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Retirement planning? I am only young..
25.06.2014

save-money2When it comes to retirement planning, a significant majority of expats tend to take a rather cavalier disregard about saving for what can seem like a distant, if not imaginary event.

The population generally is fitter and healthier than ever before and have the potential to work long into their Sixties. There is also a widespread disinclination to save for the long term so the problem of retirement provision for international workers inevitably escalates.

It is the sole responsibility of an expat worker to provide for his or her retirement.  No-one is going to do it for them.

A failure to save during what is probably the most productive and financially rewarding period in any career, means inevitably that a bleak lifestyle awaits you in retirement.

Around the world, it is the norm for expats to earn a tax-free salary and receive an end of service benefit, equivalent to a lump sum payout of one month’s salary for each year of employment. However, it is extremely unusual for employers to make any sort of provision towards an employee’s pension plan. It is therefore absolutely essential to set aside a portion of income from the very outset of any employment contract – no matter what your age, no matter what your circumstances.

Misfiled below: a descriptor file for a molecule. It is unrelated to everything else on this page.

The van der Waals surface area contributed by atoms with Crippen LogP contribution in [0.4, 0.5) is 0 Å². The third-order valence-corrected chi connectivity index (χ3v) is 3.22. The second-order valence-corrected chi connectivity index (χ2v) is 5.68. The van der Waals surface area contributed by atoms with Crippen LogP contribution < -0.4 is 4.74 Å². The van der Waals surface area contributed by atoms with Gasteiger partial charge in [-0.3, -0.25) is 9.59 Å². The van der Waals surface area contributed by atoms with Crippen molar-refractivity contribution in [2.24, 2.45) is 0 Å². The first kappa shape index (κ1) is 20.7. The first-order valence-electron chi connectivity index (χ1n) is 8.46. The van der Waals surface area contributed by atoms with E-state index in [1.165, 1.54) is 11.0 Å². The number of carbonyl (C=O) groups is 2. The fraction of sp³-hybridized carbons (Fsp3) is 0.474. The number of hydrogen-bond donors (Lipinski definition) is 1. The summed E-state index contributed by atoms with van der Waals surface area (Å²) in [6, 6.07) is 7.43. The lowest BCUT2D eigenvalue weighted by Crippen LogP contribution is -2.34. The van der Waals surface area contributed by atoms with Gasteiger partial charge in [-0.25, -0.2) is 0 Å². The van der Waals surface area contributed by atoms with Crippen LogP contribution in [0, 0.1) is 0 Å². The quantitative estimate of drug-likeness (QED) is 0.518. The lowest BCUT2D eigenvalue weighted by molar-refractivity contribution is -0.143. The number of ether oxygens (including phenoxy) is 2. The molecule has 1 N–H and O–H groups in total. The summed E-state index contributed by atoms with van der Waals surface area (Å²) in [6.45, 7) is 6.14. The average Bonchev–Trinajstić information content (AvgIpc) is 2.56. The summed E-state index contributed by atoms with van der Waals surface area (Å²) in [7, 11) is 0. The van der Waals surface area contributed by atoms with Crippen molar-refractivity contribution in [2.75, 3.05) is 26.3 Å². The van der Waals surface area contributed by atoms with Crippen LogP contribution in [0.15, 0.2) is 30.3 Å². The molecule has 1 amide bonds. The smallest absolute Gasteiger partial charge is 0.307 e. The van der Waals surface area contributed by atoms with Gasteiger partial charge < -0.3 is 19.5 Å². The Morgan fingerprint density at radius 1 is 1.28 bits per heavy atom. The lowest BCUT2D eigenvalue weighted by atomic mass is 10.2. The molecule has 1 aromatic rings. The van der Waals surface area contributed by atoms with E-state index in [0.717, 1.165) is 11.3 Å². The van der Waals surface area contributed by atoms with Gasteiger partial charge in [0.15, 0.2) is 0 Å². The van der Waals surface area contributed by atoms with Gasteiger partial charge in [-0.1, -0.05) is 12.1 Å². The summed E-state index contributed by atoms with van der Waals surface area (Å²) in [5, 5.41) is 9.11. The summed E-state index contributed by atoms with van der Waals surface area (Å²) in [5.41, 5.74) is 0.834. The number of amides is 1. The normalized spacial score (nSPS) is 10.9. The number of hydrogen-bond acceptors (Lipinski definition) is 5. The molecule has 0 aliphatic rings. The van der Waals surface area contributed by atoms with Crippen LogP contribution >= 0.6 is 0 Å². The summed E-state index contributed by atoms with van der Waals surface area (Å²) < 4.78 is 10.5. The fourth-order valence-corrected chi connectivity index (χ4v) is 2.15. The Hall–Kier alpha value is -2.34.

The good news is, that by planning early, you will not necessarily have to forfeit very much and regular and longterm saving will not make a noticeable dent in your lifestyle. The key to all of this is to take advantage of the myriad regular savings, pensions and investment products which are specifically designed for the international market.

In conjunction with other assets, the most reliable way to take control over future pension provision is to apportion a comfortable amount of any surplus income each month and invest in a flexible, long-term investment plan. This diversifies your savings across a range of geographies and asset classes such as equities, property, alternative investments, bonds and commodities. This method of saving for retirement can not only be managed in line with your own risk profile and changing circumstances, it offers a better way of making sure your savings are not eaten away by inflation. It also helps avoid the need to boost retirement plan shortfalls, often when you can least afford to.

Further considerations include choosing a plan which is flexible. The large majority of investment plans will have an Initial Contribution Period (ICP) which must be paid. After this time, changes can be made to the level of contributions.  A ‘payment holiday’ is also favourable. This is advantageous if you are between employment contracts and are thus unburdened by payments during this time.

Finally, ensure that your chosen plan is geographically portable, in that you can continue paying in while living and working in various locations and that it is also placed with a custodian based in a safe, secure international jurisdiction.

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